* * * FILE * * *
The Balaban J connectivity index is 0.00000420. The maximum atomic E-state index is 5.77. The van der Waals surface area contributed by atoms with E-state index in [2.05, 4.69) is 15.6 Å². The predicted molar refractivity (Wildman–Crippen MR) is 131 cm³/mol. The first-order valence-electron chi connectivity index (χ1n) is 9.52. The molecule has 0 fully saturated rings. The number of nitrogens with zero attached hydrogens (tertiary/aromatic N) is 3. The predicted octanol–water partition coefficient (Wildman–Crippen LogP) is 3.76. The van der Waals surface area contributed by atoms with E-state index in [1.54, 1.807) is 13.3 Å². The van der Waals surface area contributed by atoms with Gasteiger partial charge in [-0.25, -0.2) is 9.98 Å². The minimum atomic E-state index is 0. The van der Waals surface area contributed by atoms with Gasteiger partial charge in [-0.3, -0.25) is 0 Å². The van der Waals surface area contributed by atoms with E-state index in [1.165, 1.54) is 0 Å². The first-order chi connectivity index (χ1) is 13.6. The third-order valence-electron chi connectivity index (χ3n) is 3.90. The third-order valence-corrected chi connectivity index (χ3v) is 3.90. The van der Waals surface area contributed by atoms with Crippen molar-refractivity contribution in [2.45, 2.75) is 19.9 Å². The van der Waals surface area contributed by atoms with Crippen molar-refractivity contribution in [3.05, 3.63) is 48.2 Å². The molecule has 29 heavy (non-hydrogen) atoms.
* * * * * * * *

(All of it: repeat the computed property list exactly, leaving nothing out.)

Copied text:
The Balaban J connectivity index is 0.00000420. The maximum atomic E-state index is 5.77. The van der Waals surface area contributed by atoms with E-state index in [2.05, 4.69) is 15.6 Å². The predicted molar refractivity (Wildman–Crippen MR) is 131 cm³/mol. The first-order valence-electron chi connectivity index (χ1n) is 9.52. The molecule has 0 fully saturated rings. The number of nitrogens with zero attached hydrogens (tertiary/aromatic N) is 3. The predicted octanol–water partition coefficient (Wildman–Crippen LogP) is 3.76. The van der Waals surface area contributed by atoms with E-state index in [1.54, 1.807) is 13.3 Å². The van der Waals surface area contributed by atoms with Gasteiger partial charge in [-0.25, -0.2) is 9.98 Å². The minimum atomic E-state index is 0. The van der Waals surface area contributed by atoms with Gasteiger partial charge in [-0.3, -0.25) is 0 Å². The van der Waals surface area contributed by atoms with E-state index in [1.165, 1.54) is 0 Å². The first-order chi connectivity index (χ1) is 13.6. The third-order valence-electron chi connectivity index (χ3n) is 3.90. The third-order valence-corrected chi connectivity index (χ3v) is 3.90. The van der Waals surface area contributed by atoms with Crippen molar-refractivity contribution in [2.45, 2.75) is 19.9 Å². The van der Waals surface area contributed by atoms with Crippen molar-refractivity contribution in [3.05, 3.63) is 48.2 Å². The molecule has 29 heavy (non-hydrogen) atoms.